The Great Lakes contain over 20% of the world’s fresh water and are so important that in 1973 they were designated as a UNESCO World Heritage Site.
But how were these large bodies formed?
The Great Lakes are a series of freshwater lakes in Canada and the United States. The largest lake is Lake Superior, which has an area of 31,700 square kilometers (12,100 sq mi). The total surface area of the Great Lakes is over 96,000 square kilometers (37,000 sq mi), making them larger than the state of South Carolina or Belgium.
The lakes were formed at the end of the last Ice Age when retreating glaciers left behind large deposits of sand and gravel. The lakes are very deep in places—Lake Michigan is 1,300 feet (400 m) deep—and the bottoms of some lakes lie more than 600 feet (200 m) below sea level.
How are lakes typically formed?
1) Glacial activity: This is the most common way lakes are formed in the Northern Hemisphere. When a glacier moves, it scrapes away at the land beneath it. This can create depressions in the land that fill with water to form lakes.
2) Volcanic activity: Volcanoes can also create lakes by forming crater lakes. Crater lakes form when a volcano erupts, and the resulting crater fills with water.
3) Fluvial activity: Fluvial activity is another way lakes can be formed, typically in areas with a lot of rainfall. When rivers or streams overflow their banks, they can create depressions in the land that fill with water to form lakes.
What are the Great Lakes?
Superior, Michigan, Huron, Erie, and Ontario. They are the largest group of freshwater lakes on Earth and hold over 20% of the world’s fresh water. The Great Lakes are a vital source of drinking water for millions of people and play an essential role in the region’s economy.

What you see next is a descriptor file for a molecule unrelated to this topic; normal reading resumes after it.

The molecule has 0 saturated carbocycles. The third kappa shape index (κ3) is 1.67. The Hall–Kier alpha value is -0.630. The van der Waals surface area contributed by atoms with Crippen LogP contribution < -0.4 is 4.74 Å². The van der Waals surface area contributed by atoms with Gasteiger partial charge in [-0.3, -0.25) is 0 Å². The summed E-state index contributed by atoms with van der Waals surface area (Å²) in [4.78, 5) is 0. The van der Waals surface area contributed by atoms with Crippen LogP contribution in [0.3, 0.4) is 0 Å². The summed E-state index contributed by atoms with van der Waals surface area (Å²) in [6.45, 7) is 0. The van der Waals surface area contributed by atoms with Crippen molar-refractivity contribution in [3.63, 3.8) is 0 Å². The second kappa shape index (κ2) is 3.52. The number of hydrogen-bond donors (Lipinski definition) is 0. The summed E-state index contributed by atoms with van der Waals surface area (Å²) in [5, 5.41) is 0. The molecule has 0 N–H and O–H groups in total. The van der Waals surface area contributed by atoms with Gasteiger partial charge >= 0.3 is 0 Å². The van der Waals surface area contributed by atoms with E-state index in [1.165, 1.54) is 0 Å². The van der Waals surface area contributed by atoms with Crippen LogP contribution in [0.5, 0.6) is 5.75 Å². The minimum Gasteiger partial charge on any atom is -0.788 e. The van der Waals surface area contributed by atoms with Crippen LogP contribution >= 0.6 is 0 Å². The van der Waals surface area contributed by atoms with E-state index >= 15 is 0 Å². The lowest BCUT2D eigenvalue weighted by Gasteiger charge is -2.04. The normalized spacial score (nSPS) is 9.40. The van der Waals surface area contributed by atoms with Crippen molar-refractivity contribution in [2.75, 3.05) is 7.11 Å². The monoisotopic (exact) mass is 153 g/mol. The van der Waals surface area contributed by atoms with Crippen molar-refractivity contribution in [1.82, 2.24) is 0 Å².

Lake Superior is the largest of the Great Lakes and covers nearly 31,700 square miles in area. It has a maximum width of about 53 miles and an average depth of 279 feet. Lake Superior contains the highest amount of water found in the Great Lakes, with just over two quadrillion gallons.
Lake Superior is known for its cold temperatures and strong winds. It freezes completely during winters, with average ice coverage lasting from November to April.
Lake Superior is the cleanest of all the Great Lakes, with only two percent of its water being polluted. It is also considered the clearest due to its depths and current.
Lake Superior is the largest of the Great Lakes in terms of surface area, volume, water level elevation, and shoreline length. It contains more than 3,000 islands that are within the U.S. and Canada, with Isle Royale being the largest at 45 miles long and over 14 miles wide.
Huron Lake is the second largest of the five Great Lakes. It covers an area of 23,000 square miles and has a maximum depth of 274 feet. The Huron River on one side and the Detroit River on the other divide Huron Lake into two unequal parts.
The northern part of Huron Lake is called Georgian Bay, and it contains a number of smaller lakes, including Lake Simcoe, which is the third largest lake in Ontario.
Michigan Lake is the third largest of the Great Lakes and has a surface area of 22,300 square miles. The lake is bordered by 22 counties in Michigan, known as “the thumb region,” as well as Ontario, Canada.
Michigan Lake’s depth ranges from 325 feet to 950 feet deep, with an average of 340 feet deep. The maximum water level is 577 ft above sea level, and the minimum is 577 ft below sea level.